Three local surf-centric businesses led a successful beach cleanup Nov. 7 to support Surfrider Delaware Chapter.
Teams from Surf Bagel, Swell Joe Coffee and Surf Captain, along with other volunteers, were treated to unseasonably warm temperatures as they scoured the beach along Herring Point in Cape Henlopen State Park.
Volunteers signed up online prior to the event to ensure the 25-person limit due to pandemic restrictions. They were greeted at the Herring Point lookout lot by Surfrider cleanup coordinator Jana Johnston and members Micah Sklut and Hannah Royston. Volunteers were given tips and cleanup gear, including gloves and empty burlap bags donated by Swell Joe Coffee Company. The groups headed out in different directions to start searching for trash.
“I’ve always enjoyed walking along the waterline looking for interesting shells,” said Liz Vitalla, Surf Bagel. “I realize now how many small pieces of trash I used to walk by without really seeing them.”
Swell Joe’s Karen Johnson echoed Vitella’s sentiments. After finding broken sunglasses and single-use plastic bags, Johnson said she expects to rethink future beach trips by always having trash bags on hand. “I learned a lot about how impactful even the smallest pieces of plastic can be,” she said.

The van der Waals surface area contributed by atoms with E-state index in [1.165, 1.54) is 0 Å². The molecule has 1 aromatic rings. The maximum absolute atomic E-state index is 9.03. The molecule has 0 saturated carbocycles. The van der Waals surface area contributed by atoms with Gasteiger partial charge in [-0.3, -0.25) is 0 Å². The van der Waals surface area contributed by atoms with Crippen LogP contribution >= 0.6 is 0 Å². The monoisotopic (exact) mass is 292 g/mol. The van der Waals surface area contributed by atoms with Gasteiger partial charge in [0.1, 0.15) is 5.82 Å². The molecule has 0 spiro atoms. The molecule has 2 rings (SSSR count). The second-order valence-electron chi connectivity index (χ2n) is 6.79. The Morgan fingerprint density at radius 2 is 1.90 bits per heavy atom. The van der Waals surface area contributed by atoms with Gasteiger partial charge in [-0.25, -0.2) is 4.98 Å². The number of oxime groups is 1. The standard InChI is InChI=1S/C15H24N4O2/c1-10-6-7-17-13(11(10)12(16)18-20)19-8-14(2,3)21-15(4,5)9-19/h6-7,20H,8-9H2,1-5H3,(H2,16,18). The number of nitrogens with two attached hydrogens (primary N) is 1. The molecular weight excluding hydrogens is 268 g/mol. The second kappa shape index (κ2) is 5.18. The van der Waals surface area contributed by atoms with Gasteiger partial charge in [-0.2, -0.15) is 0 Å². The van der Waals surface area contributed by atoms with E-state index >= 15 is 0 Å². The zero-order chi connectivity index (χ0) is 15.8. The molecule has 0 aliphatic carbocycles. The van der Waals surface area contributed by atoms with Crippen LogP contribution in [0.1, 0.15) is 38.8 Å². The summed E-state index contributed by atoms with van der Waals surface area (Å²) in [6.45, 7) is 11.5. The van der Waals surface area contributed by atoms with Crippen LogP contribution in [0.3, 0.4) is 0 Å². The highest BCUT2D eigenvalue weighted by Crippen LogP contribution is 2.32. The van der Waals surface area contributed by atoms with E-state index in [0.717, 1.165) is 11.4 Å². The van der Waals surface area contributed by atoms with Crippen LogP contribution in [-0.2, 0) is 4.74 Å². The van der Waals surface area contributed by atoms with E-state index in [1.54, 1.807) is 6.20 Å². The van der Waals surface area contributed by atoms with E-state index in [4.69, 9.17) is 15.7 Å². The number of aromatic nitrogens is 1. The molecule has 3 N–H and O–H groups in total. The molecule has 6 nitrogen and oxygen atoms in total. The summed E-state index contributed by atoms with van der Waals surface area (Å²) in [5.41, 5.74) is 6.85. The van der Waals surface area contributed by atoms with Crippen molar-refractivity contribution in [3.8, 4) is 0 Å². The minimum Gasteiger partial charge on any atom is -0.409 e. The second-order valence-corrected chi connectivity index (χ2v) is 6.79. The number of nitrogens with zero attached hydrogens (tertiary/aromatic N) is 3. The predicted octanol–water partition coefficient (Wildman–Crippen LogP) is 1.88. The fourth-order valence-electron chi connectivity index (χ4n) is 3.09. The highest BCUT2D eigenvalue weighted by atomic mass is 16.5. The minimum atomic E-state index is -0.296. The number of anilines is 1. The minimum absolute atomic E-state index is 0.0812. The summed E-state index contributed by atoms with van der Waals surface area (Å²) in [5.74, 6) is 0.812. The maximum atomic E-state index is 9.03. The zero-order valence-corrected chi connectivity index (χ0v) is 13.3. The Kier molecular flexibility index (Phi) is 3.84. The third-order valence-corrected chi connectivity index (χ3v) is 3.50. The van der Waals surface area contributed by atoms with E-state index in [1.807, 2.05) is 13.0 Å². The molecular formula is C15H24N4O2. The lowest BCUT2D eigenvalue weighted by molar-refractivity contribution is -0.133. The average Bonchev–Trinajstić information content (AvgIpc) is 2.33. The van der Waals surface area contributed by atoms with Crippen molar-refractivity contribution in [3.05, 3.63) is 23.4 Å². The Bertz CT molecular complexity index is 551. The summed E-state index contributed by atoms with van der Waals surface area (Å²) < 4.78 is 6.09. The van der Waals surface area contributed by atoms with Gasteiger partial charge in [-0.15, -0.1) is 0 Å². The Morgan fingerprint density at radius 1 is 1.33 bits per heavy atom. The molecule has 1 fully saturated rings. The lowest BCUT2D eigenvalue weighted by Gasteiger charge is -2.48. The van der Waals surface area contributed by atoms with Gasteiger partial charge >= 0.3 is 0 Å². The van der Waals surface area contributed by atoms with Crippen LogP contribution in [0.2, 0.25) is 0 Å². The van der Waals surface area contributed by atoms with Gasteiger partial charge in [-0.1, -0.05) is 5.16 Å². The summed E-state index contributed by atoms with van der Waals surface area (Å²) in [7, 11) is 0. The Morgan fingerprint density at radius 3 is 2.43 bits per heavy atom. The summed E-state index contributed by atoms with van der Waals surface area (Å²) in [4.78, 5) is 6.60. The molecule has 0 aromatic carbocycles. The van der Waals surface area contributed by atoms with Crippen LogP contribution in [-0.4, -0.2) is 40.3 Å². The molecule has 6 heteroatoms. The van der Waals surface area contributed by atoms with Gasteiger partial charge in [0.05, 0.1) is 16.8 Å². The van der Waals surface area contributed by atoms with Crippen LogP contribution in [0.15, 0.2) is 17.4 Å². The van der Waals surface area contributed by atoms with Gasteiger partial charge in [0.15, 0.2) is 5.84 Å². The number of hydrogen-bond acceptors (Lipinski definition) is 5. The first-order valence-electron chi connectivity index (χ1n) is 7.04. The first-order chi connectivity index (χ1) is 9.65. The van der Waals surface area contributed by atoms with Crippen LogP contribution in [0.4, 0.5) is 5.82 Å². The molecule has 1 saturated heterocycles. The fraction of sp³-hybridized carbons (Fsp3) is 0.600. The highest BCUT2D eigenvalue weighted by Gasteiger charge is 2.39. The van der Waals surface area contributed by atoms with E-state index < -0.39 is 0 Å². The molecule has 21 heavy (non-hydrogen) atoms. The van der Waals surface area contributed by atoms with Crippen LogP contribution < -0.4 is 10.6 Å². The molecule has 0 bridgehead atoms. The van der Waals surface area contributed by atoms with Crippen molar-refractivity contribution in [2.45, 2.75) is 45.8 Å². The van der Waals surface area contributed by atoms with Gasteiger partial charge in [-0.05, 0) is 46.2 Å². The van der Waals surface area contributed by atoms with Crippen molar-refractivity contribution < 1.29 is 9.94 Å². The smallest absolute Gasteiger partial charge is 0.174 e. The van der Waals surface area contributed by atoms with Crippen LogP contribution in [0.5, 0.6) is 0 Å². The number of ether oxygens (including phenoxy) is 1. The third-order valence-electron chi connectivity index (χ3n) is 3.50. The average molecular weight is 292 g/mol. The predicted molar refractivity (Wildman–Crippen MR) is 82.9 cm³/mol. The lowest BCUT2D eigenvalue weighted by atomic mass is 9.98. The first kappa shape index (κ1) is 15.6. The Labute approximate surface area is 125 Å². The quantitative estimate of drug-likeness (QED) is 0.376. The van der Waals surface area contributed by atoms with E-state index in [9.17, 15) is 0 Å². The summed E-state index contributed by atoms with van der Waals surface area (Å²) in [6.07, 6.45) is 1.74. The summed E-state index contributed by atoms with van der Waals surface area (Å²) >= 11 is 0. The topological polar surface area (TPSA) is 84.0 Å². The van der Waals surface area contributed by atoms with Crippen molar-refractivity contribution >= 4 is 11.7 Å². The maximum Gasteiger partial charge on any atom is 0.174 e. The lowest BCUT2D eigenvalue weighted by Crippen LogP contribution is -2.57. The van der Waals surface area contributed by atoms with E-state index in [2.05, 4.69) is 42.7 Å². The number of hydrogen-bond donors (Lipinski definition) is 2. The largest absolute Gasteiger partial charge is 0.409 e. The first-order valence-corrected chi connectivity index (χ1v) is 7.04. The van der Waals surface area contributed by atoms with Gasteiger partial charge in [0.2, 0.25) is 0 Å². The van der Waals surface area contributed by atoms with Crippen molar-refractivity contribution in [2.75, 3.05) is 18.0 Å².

According to data collected by Surfrider Foundation, microbeads to plastic fragments to microfibers, this small but pervasive form of plastic is frequently found in the stomachs of fish. In addition, 13 million tons of plastic enters marine waters each year. Most of it starts out on land as litter on beaches, streets and sidewalks, and is swept into storm drains, creeks, streams and rivers that lead to the ocean.
The teams collected 340 pieces of trash in a couple of hours, including plastic food wrappers and bottles, cigarette butts and foam fragments.
“While we never expect a heavy volume of debris and trash this time of year, every bit helps,” Sklut said. “We don’t want too much time to go by between cleanups because our goal is to collect the trash before it washes into the ocean.”
For those who weren’t able to attend the cleanup, Royston encourages a cleanup mindset every day. “Whenever you’re at the beach, bay, canal, park, or even your neighborhood, take along a collection bag. You’ll be surprised how quickly it fills up,” he said. “And if you love living in this beautiful coastal community, consider becoming a Surfrider member to allow us to keep fighting for clean water and healthy beaches.”
Surfrider memberships start at just $25 per year. For more information, go to delaware.surfrider.org.
The Delaware Chapter of the Surfrider Foundation is a nonprofit environmental organization dedicated to the protection and enjoyment of the Delaware beaches, waves and estuaries, for all people, through conservation, activism, research and education.